The choice of evaluation metrics should be considered in the context of the whole evaluation setup, which requires the following decisions to be made: (1) on which input images saliency models will be evaluated, (2) how the ground truth eye movements will be collected (e.g. at which distance and for how long human observers view each image), and (3) how the eye movements will be represented (e.g. as discrete points, sequences, or distributions). In this section we explain the design choices used for our data collection and evaluation.
We used the MIT Saliency Benchmark dataset (MIT300) of 300 natural images [14, 40]. Eye movements were collected by allowing participants to free-view each image for 2 seconds (more details in the appendix). Such a viewing duration typically elicits 4-6 fixations from each observer. This is sufficient to highlight a few points of interest per image, and offers a reasonable testing ground for saliency models. Different tasks (free viewing, visual search, etc.) also differently direct eye movements and may require alternative model assumptions . The free viewing task is most commonly used for saliency modeling as it requires fewest additional assumptions.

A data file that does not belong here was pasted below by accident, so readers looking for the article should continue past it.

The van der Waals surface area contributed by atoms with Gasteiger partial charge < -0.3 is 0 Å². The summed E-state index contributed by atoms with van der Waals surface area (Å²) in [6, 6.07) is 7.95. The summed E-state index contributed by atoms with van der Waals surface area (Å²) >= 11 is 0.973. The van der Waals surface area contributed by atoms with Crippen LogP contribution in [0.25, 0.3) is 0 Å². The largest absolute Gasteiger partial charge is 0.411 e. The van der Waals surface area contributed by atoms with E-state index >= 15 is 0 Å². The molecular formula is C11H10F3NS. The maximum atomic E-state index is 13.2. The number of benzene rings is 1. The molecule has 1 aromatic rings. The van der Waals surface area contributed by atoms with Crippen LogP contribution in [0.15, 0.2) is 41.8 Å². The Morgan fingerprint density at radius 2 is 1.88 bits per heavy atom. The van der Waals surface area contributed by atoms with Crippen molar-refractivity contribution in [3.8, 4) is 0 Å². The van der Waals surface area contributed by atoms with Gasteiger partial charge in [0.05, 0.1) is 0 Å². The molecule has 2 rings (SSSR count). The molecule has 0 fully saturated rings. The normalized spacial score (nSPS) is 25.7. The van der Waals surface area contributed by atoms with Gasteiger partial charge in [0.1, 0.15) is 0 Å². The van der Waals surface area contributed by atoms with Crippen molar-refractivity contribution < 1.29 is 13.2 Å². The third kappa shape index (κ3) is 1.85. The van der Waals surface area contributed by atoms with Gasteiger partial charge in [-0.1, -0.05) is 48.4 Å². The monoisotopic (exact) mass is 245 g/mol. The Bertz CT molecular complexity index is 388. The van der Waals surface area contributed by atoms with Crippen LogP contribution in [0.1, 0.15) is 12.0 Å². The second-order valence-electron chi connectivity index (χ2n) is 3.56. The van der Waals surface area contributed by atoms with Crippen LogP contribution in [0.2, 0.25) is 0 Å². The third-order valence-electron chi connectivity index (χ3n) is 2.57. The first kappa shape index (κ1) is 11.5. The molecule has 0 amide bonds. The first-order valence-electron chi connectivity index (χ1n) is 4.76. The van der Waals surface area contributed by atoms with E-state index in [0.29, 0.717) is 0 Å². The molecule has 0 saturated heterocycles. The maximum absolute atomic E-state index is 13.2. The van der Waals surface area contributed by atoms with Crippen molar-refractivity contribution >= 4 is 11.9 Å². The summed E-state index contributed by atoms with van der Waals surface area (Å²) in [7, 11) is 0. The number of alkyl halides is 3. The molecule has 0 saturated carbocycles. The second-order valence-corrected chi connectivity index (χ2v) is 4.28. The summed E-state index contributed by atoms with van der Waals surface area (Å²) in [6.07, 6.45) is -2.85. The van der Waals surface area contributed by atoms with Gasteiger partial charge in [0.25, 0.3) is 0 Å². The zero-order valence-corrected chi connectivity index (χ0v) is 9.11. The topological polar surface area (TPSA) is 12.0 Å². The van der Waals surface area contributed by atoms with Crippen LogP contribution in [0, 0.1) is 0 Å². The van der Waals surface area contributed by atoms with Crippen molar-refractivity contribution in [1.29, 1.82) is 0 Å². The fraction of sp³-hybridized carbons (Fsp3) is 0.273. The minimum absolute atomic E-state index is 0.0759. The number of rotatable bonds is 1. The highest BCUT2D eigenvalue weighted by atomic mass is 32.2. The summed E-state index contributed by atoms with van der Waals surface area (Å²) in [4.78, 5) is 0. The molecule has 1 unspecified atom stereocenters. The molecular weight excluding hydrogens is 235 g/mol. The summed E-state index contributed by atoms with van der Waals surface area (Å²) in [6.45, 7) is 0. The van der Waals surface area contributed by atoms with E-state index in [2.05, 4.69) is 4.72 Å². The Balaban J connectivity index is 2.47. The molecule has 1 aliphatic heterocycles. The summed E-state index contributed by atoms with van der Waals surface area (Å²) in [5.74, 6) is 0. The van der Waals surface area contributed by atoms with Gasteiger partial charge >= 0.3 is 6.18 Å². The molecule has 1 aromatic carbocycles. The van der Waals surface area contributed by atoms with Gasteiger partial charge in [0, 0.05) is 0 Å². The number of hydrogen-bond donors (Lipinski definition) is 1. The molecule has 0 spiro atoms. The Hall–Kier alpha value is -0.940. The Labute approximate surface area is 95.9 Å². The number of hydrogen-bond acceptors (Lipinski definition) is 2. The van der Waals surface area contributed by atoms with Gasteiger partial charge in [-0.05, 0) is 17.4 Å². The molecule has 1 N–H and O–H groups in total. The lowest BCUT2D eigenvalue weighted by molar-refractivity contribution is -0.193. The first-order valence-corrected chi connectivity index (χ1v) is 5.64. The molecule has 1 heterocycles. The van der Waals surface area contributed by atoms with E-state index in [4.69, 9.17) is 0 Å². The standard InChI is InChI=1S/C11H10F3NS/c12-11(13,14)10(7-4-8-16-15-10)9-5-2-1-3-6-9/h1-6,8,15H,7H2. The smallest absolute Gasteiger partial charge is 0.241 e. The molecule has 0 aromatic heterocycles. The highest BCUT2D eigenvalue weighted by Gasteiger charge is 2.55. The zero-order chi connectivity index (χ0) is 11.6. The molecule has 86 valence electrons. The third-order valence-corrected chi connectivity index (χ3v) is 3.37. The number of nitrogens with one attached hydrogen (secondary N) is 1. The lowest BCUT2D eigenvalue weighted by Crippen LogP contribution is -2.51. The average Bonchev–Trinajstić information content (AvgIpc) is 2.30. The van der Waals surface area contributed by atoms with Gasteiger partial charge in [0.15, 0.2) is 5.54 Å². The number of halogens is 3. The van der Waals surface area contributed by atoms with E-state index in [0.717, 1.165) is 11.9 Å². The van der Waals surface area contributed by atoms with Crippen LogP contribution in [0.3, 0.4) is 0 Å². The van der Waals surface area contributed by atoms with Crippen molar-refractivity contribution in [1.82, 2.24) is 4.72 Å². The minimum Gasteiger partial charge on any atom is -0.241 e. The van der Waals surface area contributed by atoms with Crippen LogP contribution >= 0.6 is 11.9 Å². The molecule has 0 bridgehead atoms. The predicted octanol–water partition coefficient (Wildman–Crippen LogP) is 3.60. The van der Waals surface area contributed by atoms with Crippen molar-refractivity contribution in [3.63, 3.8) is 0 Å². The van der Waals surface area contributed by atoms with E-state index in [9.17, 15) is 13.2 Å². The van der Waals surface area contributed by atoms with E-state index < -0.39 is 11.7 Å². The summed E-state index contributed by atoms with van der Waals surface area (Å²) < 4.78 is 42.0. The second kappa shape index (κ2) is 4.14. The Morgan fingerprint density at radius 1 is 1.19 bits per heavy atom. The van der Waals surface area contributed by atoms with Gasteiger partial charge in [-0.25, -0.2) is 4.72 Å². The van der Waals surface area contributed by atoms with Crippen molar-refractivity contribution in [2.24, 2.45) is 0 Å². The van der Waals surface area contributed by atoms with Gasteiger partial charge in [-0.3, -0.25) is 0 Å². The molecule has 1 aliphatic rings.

The eye tracking set-up, including participant distance to the eye tracker, calibration error, and image size affects the assumptions that can be made about the collected data. In the eye tracking set-up of the MIT300 dataset, one degree of visual angle is approximately 35 pixels. One degree of visual angle is typically used both (1) as an estimate of the size of the human fovea: e.g. how much of the image a participant has in focus during a fixation, and (2) to account for measurement error in the eye tracking set-up. The robustness of the data also depends on the number of eye fixations collected. In the MIT300 dataset, the eye fixations of 39 observers are available per image, more than in other datasets of similar size.